Fig. 2
Fig. 2

Performance was comparable to a similar benchtop imaging system. Multi-contrast images of a mouse brain acquired using our microscope (Mic) and a similarly equipped benchtop (BT) imaging system were compared. a, b A network of cerebral microvessels visualized with fluorescence imaging (FL) following a tail vein injection of dextran-FITC. d, e The same FoV imaged under green light illumination (IOS) illustrating HbT (or CBV) distribution. g, h Pseudo-colored maps of CBF obtained by performing laser speckle contrast imaging under laser illumination (LSC). j Time courses of the dHb-dependent red light reflectance from a central 20×20 pixel FoV showing the temporal response to an oxygen inhalation challenge (i.e., inhalation of 100% O2 for 30 s starting at 2 mins, followed by room air for the remainder of the experiment). c, f, i, k Scatter plots of the post-processed  in vivo BT vs. Mic measurements shown in ah, axes are signal intensity in arbitrary units (a.u.). Spatial correlations were computed for a 20 × 20 pixel grid superimposed over a central 400×400 region. Data presented is from a single animal and scale bar indicates 1 mm

Localized neural and global hemodynamic response to auditory stimulation

We performed multi-contrast imaging of the mouse auditory cortex in response to sound stimuli in an awake mouse (Fig. 3a, see Methods). Here, we present results following a 4 kHz auditory stimulus. We successfully captured the time evolution of neural activation (via GCaMP bound calcium fluorescence32) and the concomitant hemodynamic response in terms of changes in CBV (i.e., total hemoglobin concentration or HbT), CBF and oxygenation (i.e., dHb) (Fig. 3b and Supplementary Movies 25). Time-series analyses revealed the classic hyperemic lag between neural firing and the onset of the hemodynamic response13 (Fig. 3c, see Methods). The sharp rise in calcium accumulation due to neural firing was followed by increases in total hemoglobin (HbT) and CBF, and a decrease in deoxyhemoglobin (dHb) with a delay of ~1 s. The calcium activity showed strong spatial specificity to distinct regions of the auditory cortex (Fig. 3d, ΔCa%). Vasodilation, as indicated by the increase in HbT, exhibited the preferential recruitment of a specific microvascular irrigation territory to cater to this increased metabolic demand (Fig. 3d, ΔHbT%). In contrast, elevated CBF levels were observed globally and did not show any spatial specificity (Fig. 3d, ΔCBF%). Moreover, most of the auditory cortex exhibited an increase in HbT along with a decrease in dHb (Fig. 3d, ΔdHb%), suggesting that much of the post-stimulus perfusion to the region was hyper-oxygenated. Finally, by comparing the pre-stimulus patterns in both Fig. 3c, d, we observed that the stimulus-evoked CBF response rode on top of a large non-stimulus (or resting-state) related fluctuation that was spatially non-specific. While further studies are needed to derive mechanistic conclusions about neurovascular coupling, these data demonstrate the utility of our multi-contrast microscope in characterizing the dynamics of the neurovascular response over an entire cortical region in response to a stimulus.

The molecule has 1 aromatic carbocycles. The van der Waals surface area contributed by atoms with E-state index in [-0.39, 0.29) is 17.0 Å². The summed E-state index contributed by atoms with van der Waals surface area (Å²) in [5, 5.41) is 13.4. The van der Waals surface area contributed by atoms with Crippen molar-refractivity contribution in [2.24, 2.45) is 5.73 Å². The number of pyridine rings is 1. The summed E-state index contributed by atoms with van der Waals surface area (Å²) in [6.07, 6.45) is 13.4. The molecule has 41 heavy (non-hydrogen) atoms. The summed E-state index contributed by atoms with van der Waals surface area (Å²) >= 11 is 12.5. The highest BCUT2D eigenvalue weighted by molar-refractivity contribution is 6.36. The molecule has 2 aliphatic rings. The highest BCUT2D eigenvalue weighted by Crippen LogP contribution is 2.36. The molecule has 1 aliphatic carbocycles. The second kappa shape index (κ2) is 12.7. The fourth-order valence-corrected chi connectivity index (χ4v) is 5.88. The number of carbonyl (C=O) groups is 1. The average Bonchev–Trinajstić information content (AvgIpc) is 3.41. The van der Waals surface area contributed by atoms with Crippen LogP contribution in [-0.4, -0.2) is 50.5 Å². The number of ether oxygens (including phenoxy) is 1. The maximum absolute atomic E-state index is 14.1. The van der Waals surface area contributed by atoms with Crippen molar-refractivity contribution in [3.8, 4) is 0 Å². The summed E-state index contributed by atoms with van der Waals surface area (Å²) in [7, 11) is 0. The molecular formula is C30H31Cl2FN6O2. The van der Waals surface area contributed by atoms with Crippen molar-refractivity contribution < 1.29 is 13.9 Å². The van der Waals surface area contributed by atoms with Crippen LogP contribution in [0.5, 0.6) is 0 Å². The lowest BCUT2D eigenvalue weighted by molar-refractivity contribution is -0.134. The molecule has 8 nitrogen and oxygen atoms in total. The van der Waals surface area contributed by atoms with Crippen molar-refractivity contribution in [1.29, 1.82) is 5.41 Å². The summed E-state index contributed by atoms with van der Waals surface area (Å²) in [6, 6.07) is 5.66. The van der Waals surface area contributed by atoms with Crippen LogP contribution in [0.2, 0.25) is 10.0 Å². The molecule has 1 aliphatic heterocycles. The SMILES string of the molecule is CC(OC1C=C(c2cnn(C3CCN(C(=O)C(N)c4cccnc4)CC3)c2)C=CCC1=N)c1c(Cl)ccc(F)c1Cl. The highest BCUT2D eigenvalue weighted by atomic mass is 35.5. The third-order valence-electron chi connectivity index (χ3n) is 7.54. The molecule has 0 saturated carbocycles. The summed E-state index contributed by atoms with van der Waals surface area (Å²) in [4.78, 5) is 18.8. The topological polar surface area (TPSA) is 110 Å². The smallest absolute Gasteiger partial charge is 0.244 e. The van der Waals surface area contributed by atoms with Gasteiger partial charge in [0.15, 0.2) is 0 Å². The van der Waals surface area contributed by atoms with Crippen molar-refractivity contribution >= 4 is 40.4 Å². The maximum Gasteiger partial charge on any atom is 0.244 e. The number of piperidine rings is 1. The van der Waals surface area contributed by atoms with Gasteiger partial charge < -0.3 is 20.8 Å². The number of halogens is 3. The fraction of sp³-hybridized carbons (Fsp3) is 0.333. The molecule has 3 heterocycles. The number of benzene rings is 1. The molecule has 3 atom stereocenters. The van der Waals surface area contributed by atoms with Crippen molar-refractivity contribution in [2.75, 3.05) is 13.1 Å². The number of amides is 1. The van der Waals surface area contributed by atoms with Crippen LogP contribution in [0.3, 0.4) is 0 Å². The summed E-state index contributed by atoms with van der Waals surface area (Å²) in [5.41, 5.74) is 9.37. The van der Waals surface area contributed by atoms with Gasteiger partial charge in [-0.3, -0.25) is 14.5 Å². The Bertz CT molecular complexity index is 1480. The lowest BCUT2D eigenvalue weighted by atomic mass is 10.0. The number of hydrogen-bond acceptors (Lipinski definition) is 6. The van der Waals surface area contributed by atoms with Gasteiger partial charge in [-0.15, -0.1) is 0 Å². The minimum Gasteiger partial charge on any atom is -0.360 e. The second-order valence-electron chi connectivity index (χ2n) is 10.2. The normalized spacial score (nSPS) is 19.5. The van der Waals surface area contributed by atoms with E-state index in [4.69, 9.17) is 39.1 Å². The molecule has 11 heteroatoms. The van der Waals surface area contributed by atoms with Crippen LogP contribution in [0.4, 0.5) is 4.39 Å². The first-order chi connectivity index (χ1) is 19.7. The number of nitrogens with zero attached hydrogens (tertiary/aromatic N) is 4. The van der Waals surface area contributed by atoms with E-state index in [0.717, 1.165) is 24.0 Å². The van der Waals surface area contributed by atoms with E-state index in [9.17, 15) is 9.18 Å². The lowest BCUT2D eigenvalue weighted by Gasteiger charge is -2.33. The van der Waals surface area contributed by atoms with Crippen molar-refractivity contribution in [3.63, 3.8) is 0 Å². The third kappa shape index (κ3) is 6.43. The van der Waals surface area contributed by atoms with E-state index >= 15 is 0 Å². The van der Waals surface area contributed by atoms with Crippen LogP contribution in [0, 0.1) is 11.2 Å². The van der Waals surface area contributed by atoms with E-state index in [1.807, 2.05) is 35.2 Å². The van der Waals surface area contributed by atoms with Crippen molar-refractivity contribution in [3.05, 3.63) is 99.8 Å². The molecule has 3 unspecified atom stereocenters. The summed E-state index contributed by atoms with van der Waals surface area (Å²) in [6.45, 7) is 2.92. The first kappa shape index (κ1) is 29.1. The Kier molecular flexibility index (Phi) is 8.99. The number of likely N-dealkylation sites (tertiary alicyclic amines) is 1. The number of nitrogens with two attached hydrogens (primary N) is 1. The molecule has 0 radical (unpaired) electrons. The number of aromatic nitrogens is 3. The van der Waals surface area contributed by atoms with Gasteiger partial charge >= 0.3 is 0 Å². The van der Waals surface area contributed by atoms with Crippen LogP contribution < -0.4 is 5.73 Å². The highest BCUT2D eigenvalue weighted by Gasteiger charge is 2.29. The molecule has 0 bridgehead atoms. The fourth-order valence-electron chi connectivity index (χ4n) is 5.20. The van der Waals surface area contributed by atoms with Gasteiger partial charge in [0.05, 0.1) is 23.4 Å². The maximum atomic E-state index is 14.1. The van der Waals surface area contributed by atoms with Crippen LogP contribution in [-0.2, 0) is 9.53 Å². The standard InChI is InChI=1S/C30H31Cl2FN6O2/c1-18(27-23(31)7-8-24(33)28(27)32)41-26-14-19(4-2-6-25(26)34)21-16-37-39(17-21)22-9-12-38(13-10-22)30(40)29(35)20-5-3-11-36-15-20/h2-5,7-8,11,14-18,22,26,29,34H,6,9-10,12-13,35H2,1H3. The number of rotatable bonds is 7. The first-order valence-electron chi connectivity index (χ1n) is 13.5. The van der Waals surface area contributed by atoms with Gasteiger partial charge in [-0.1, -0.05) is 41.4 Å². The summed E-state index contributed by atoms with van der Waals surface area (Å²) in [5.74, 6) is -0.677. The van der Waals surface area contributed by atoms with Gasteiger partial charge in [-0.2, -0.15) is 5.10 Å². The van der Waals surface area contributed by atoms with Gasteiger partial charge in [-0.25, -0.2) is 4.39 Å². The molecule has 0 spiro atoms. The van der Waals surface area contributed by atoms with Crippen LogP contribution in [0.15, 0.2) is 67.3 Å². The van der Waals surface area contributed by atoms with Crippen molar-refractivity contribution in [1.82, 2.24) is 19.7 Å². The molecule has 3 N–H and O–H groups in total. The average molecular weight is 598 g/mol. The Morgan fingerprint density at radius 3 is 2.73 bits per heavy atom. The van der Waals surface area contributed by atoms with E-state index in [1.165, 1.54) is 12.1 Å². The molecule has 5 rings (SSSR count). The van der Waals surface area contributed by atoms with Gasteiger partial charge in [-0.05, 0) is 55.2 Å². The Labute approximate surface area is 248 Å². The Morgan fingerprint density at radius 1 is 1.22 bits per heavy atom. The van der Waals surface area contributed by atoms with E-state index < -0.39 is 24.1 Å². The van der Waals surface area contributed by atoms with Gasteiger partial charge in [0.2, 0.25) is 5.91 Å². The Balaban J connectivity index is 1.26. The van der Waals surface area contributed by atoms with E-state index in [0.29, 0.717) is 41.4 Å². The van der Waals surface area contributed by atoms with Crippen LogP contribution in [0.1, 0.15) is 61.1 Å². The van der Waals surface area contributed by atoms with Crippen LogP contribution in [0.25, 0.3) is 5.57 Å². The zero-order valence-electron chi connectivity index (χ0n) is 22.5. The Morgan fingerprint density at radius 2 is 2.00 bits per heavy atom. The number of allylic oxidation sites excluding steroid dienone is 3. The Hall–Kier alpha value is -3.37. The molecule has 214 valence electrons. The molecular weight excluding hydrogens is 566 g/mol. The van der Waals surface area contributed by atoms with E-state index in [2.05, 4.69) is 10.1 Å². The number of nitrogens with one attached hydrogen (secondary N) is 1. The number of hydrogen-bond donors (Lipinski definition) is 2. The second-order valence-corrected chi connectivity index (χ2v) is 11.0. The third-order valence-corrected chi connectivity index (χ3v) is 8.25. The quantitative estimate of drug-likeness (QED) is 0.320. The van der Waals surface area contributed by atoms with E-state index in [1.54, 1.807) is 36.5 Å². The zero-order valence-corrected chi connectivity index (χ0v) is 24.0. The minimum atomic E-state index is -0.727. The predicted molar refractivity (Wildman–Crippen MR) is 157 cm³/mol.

Fig. 3
Fig. 3